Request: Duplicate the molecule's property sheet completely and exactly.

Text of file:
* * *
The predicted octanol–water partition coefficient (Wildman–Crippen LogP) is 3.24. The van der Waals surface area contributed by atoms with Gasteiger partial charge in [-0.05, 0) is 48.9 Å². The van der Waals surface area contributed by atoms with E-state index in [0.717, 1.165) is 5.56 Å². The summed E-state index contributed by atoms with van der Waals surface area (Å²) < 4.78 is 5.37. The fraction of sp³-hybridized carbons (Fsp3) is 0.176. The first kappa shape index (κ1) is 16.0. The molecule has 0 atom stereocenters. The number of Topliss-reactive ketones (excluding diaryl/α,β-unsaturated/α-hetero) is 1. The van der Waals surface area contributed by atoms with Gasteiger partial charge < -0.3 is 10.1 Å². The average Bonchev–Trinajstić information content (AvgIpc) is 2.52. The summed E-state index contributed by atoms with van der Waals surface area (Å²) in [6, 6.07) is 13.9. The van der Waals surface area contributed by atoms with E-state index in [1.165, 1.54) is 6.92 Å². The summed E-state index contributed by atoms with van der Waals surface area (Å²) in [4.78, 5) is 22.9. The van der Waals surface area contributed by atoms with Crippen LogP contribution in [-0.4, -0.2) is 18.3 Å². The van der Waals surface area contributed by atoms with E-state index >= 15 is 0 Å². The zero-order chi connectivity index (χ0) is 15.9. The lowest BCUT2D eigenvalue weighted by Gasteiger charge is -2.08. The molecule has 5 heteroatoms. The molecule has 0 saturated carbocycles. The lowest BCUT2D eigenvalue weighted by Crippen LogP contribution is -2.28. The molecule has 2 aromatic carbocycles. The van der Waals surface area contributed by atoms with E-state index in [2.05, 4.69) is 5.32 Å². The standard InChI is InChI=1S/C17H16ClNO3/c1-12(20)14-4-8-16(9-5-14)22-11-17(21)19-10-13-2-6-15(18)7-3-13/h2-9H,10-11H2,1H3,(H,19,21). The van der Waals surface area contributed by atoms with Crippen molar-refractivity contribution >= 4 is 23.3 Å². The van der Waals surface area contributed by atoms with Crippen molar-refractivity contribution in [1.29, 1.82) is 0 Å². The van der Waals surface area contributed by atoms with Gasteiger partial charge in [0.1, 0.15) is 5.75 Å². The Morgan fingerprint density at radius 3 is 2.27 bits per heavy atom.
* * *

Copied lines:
The predicted octanol–water partition coefficient (Wildman–Crippen LogP) is 3.24. The van der Waals surface area contributed by atoms with Gasteiger partial charge in [-0.05, 0) is 48.9 Å². The van der Waals surface area contributed by atoms with E-state index in [0.717, 1.165) is 5.56 Å². The summed E-state index contributed by atoms with van der Waals surface area (Å²) < 4.78 is 5.37. The fraction of sp³-hybridized carbons (Fsp3) is 0.176. The first kappa shape index (κ1) is 16.0. The molecule has 0 atom stereocenters. The number of Topliss-reactive ketones (excluding diaryl/α,β-unsaturated/α-hetero) is 1. The van der Waals surface area contributed by atoms with Gasteiger partial charge < -0.3 is 10.1 Å². The average Bonchev–Trinajstić information content (AvgIpc) is 2.52. The summed E-state index contributed by atoms with van der Waals surface area (Å²) in [6, 6.07) is 13.9. The van der Waals surface area contributed by atoms with E-state index in [1.165, 1.54) is 6.92 Å². The summed E-state index contributed by atoms with van der Waals surface area (Å²) in [4.78, 5) is 22.9. The van der Waals surface area contributed by atoms with Crippen LogP contribution in [-0.4, -0.2) is 18.3 Å². The van der Waals surface area contributed by atoms with E-state index >= 15 is 0 Å². The zero-order chi connectivity index (χ0) is 15.9. The lowest BCUT2D eigenvalue weighted by Gasteiger charge is -2.08. The molecule has 5 heteroatoms. The molecule has 0 saturated carbocycles. The lowest BCUT2D eigenvalue weighted by Crippen LogP contribution is -2.28. The molecule has 2 aromatic carbocycles. The van der Waals surface area contributed by atoms with E-state index in [2.05, 4.69) is 5.32 Å². The standard InChI is InChI=1S/C17H16ClNO3/c1-12(20)14-4-8-16(9-5-14)22-11-17(21)19-10-13-2-6-15(18)7-3-13/h2-9H,10-11H2,1H3,(H,19,21). The van der Waals surface area contributed by atoms with Crippen molar-refractivity contribution >= 4 is 23.3 Å². The van der Waals surface area contributed by atoms with Crippen molar-refractivity contribution in [1.29, 1.82) is 0 Å². The van der Waals surface area contributed by atoms with Gasteiger partial charge in [0.1, 0.15) is 5.75 Å². The Morgan fingerprint density at radius 3 is 2.27 bits per heavy atom.